IMSA’s next-generation prototype class continues to go from strength to strength with the confirmation of a new LMDh program from BMW in 2023.
The German auto manufacturer will line up alongside rivals from Acura, Audi, and Porsche among those who’ve announced plans to take part in the class that will replace DPi. Cadillac is expected to become the fifth brand to endorse LMDh with a new factory program, and Lamborghini – sister brand to Audi and Porsche – is tipped to become the sixth.
Across the pond, the WeatherTech SportsCar Championship’s partners at the ACO and FIA WEC have already opened its new era with the LMH formula, its replacement for LMP1. While there are few takers to start, Toyota have been joined by Scuderia Cameron Glickenhaus and, in 2022, Peugeot is coming; Ferrari is due in 2023.
Together, IMSA’s LMP2-based LMDh category and the wide-ranging options afforded by the WEC’s LMH regulations have given rise to strong involvement from major and boutique manufacturers. Speaking ahead of IMSA’s Chevrolet Sports Car Classic race on Saturday at Detroit’s Belle Isle, series president John Doonan said the momentum continues to build as LMDh takes shape.
“We’d like to welcome BMW back to the top category,” Doonan told RACER. “They’ve clearly had great success in the GT ranks for decades, so to have BMW returning to prototype racing in IMSA with LMDh is a wonderful development. And overall, the interest in LMDh continues to be strong; based on feedback from other auto manufacturer partners that have been at the table, there’s more public announcements to come.”
A renewed vigor to find ways that would allow LMDh and LMH models to compete in the same WeatherTech Championship class is also part of ongoing discussions between IMSA, the ACO, and the WEC.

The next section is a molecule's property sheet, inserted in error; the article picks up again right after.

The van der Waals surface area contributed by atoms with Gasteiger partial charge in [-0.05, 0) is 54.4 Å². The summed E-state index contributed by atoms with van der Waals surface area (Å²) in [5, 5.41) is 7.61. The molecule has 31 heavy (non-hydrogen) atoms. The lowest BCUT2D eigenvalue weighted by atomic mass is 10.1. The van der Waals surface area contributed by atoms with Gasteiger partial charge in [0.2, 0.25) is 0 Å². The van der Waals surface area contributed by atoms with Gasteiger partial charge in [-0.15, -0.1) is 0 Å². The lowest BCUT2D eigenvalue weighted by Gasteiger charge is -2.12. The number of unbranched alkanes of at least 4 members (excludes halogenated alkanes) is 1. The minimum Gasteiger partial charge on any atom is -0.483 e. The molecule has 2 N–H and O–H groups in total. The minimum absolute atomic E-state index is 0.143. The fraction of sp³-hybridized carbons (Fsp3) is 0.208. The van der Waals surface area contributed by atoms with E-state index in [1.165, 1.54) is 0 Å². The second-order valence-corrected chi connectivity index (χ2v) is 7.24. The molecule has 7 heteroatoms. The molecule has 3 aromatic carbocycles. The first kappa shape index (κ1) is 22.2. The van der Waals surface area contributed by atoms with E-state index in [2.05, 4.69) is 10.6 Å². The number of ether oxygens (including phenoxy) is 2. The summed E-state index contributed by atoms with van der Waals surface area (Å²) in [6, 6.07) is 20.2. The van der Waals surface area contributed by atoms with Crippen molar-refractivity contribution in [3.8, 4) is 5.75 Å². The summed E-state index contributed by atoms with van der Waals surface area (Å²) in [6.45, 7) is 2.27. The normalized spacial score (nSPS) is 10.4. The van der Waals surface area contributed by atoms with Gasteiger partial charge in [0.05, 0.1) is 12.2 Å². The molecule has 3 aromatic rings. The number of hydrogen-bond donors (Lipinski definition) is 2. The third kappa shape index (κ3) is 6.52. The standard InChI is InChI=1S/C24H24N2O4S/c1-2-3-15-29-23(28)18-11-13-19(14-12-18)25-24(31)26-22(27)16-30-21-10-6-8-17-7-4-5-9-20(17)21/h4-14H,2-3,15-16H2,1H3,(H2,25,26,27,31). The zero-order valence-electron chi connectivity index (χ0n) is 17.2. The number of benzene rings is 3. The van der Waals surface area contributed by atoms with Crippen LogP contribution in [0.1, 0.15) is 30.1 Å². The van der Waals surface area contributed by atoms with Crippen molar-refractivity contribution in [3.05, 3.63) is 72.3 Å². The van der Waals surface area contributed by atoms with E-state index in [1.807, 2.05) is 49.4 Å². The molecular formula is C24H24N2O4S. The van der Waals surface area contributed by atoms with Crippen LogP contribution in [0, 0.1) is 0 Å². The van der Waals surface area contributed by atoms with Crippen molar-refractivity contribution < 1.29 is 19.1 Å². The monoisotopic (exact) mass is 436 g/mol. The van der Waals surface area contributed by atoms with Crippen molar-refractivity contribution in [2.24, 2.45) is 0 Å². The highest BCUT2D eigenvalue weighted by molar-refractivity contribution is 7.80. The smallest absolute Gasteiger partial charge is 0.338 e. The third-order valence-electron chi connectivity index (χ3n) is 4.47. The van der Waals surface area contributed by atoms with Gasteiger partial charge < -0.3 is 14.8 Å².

“We’re encouraged by the technical discussions that continue to be lively,” Doonan said. “And I’d like to reinforce another element of this, which is a big question on people’s minds around convergence of LMH and LMDh. When it comes to balancing the two categories, IMSA remains open to the idea of convergence, meaning LMH and LMDh cars competing on the same tracks, at the same time, in a single top category. But we also want to reinforce that it’s got to be done in a proper process to make sure that we all feel comfortable with the ultimate technical solutions.”
With the LMDh cars welcome to compete in the WEC and at Le Mans from the outset in 2023, IMSA has been more cautious in granting permission for the LMH cars – with two years of racing and development in hand – the same immediate green light to race in IMSA while the new LMDh cars are at the beginning of the developmental process.
In IMSA, all LMDhs will make use of a spec 40hp KERS unit powering the rear wheels; in LMH, purebred cars, road-based cars, custom KERS units, front-wheel-drive KERS deployment, and equal tire widths on all four corners are allowed. From a conceptual standpoint, LMDh is tightly controlled while LMH offers exceptional freedom, which will make aligning the formulas and achieving performance parity a monumental task to achieve.
But where the door once appeared to be shut on LMH in IMSA in 2023, Doonan suggests it’s no longer an impossibility if the right technical tone can be found.
“It’s incumbent upon us to show the different automakers investing in LMDh and LMH that we’ve done our due diligence,” he said. “It’s working with how the hybrid systems deploy in the two different categories, how the aero specifications of the different formulas align, how the hybrid systems deploy, how two-wheel-drive and four-wheel-drive cars compete on a balanced platform with one another. And ultimately, how does the BOP work?
“And while it’s an extremely complicated set of topics, the simpler that we can identify the ways to race together and tell the story, the better off we are. So lots of positive momentum, a lot of interest from manufacturers, and an ongoing discussion about the ability for the two platforms to coexist.”
As the LMH cars continue to race and improve, Doonan expect to see the first LMDh models begin track testing in the next 10-12 months once the initial batch of KERS units are completed and distributed to the manufacturers and their chassis partners.
“Among the LMDh manufacturers in terms of launch timing, I think there’s going to be rollouts and unveilings towards the end of the year and in January at Daytona,” he said. “And the efforts by Bosch, Williams and Xtrac to provide and produce the hybrid powertrain system, which has been making great progress, will probably have track testing happening in the first quarter of next year, maybe the second quarter. We know the OEMs can’t wait to get going to prepare themselves for what’s coming to race in IMSA in 2023.”